|Posted by JDM on May 21, 19100 at 02:38:07:|
I have a residential sewer lateral that is plagued by tree root infiltration.
I have had the line rodded professionally but did it myself recently to grasp the magnitude of the problem.
I have run a three inch root cutter through the root mass and retrieved the roots with the retieval tool.
From measuring cable runout, I know that the tool will not go further than the center of the street where the lateral turns down abruptly to connect to the main 8" sewer line (20' below the street).
Has anyone experienced tool stoppage due to a short sweep 90 elbow? Is there a way to get a tool around the bend? Will replacement with a long sweep elbow allow further penetration of the tool for complete line cleanout?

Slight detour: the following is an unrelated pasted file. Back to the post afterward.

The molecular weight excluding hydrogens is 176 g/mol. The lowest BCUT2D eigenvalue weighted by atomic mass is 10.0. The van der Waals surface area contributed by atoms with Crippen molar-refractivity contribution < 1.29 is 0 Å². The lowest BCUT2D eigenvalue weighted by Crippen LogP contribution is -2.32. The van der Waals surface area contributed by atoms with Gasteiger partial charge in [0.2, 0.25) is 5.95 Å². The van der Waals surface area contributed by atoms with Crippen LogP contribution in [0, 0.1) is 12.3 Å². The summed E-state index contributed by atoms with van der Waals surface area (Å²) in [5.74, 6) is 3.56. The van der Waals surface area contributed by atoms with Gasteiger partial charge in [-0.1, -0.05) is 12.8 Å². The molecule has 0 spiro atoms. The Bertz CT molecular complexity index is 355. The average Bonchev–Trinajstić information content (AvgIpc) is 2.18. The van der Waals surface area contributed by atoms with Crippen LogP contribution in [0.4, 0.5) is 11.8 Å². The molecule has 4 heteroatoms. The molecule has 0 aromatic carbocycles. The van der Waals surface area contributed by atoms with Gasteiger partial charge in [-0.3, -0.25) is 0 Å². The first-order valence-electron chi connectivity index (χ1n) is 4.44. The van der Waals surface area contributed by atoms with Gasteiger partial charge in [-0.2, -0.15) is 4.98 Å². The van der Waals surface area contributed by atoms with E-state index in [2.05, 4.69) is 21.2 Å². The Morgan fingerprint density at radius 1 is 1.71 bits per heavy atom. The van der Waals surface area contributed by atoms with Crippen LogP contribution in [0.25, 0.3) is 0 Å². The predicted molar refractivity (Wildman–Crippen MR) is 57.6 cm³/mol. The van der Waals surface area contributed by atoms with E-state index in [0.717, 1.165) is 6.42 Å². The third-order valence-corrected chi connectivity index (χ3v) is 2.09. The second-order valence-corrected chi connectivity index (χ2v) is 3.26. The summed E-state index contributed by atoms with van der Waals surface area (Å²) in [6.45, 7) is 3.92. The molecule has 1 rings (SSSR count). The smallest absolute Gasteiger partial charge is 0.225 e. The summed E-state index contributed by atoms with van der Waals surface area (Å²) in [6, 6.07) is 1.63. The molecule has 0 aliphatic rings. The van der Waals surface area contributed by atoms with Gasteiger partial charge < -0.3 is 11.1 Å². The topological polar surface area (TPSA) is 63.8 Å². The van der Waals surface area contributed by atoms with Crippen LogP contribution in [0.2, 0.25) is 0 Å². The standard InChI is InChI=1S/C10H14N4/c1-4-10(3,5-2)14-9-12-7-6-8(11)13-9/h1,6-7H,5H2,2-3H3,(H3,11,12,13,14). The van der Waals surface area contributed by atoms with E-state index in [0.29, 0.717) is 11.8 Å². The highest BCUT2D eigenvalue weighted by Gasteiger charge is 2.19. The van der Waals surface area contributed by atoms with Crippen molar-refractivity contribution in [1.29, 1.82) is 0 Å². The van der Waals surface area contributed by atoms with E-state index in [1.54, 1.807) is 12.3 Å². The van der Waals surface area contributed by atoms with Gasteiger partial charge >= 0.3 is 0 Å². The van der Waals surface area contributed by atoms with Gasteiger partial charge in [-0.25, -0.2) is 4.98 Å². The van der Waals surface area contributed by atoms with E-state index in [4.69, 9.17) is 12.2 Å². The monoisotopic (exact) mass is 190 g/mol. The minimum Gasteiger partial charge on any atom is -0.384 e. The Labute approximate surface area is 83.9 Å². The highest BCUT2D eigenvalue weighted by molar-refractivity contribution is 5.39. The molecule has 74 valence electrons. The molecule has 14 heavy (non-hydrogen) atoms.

From careful analysis -- I am confident that replacement with a 6" PVC line will solve the problem for many years (until the tree roots are able to infiltrate the trench backfill and get past the resilient PVC piping joint gasket). I believe that most installations (including terra cotta) will not suffer significant root infiltration for a few decades -- due to the mass removal of roots (from around the line)during trenching.
If my village forester is not lying about PVC sewer lines being impervious to tree root infiltration -- does it seem reasonable to ask a sewer line replacement contractor for a 10, 20, or even a 30 year guarantee against tree root infiltration?
If a pipe moves and/or its gasketed joint allows any sewage to seep out -- I have to believe that roots will attack and infiltrate a PVC line. Is there a book on handling sewer problems like these?
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